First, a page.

Procedural and Versatile: Explore Cartegena with Vincent Derozier is a superb article detailing the steps employed in crafting a 3D environment. The article provides key visuals for explaining the process. I’m particularly interested in urban environments, which first drew my attention to this specific piece. Substance3D is a suite of products offered by Adobe for developing 3D textures. (Substance was originally a product of Allegorithmic, which was acquired by Adobe in 2019.)
Part of the Substance suite is Substance Source, which is like a stock image market but for 3D assets and textures. Adobe regularly commissions artists to design a set of materials that are specially marketed as a Substance Source Signature Release. Each release has a significant number of material types, usually 15, divided into multiple categories.
Derozier’s Substance set is available for download on the Substance Source site. An example of how these materials come together into a scene is on Derozier’s YouTube channel:
I’m new to working with 3D and what I really like about the article is the breakdown and examples that Derozier describes in the creation of this set. Read the full article but I’ll provide an outline, which I’ll adapt for my own work.
In establishing the stylistic direction Derozier wanted to pursue, he chose a “slightly idealized” realism of a specific setting. Before thinking about specific materials, he created a set of reference images. The Internet makes it silly easy to pull together a quality set of images to serve as a reference for creating artwork.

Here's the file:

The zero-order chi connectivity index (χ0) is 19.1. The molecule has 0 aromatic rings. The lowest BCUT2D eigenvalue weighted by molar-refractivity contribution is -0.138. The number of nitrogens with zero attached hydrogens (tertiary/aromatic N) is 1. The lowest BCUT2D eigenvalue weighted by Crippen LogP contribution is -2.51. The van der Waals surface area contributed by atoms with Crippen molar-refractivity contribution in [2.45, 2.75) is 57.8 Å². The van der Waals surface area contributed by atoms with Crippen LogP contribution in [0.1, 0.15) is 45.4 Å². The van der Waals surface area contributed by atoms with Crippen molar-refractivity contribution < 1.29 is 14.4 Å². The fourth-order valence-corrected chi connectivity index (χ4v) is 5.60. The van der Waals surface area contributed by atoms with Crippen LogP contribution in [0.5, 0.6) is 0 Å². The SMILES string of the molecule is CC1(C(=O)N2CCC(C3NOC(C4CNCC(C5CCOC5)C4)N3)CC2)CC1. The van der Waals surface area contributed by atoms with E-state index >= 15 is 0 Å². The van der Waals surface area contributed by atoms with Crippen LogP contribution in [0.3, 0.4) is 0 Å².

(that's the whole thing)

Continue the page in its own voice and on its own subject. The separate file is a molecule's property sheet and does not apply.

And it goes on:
A person with no understanding of art may naively be surprised at how much digital artists rely on photographs. Some even employ a fascinating technique known as photobashing to remix a set of disparate photos into an intriguing scene. There’s an entire field of concept art and environment painting that is very useful when working with clients or part of a larger team. Or, you can do as Derozier did himself and create a sketch, either pencil/paper or in your favorite app. This rough draft is just to create a visual roadmap. Of course, Derozier’s “rought draft” sketch is pretty damn impressive!
Next, a visual mockup of the 15 materials he needed to create. He used actual photos from his reference images to show details of the chosen materials. Also, he prepared a written list to track the production process.
Then, a base mockup of the desired scene with simple shapes. A key in 3D modeling is modularity: reusing smaller shapes (i.e., assets) to piece together an overall structure. (The next time you look at a finished 3D model of a scene, look for the repeating patterns in the architecture or other elements.)
Each asset exists separately, which also allows for reuse in other projects or even sold in an asset store for use by others. There’s quite the cottage industry of 3D artists making 3D assets and selling those online.
The production phase pulls everything together into a composition. Once you have a fairly detailed composition, you might want to “paint over” the image in Photoshop to highlight the areas that still need work.
The entire article has many more details plus a lot of visuals. Read it for exploring an aspect of technology development that those of us trained as Web developers seldom experience.
As I get more and more into 3D, I’m sure I’ll find myself going back to that article multiple times.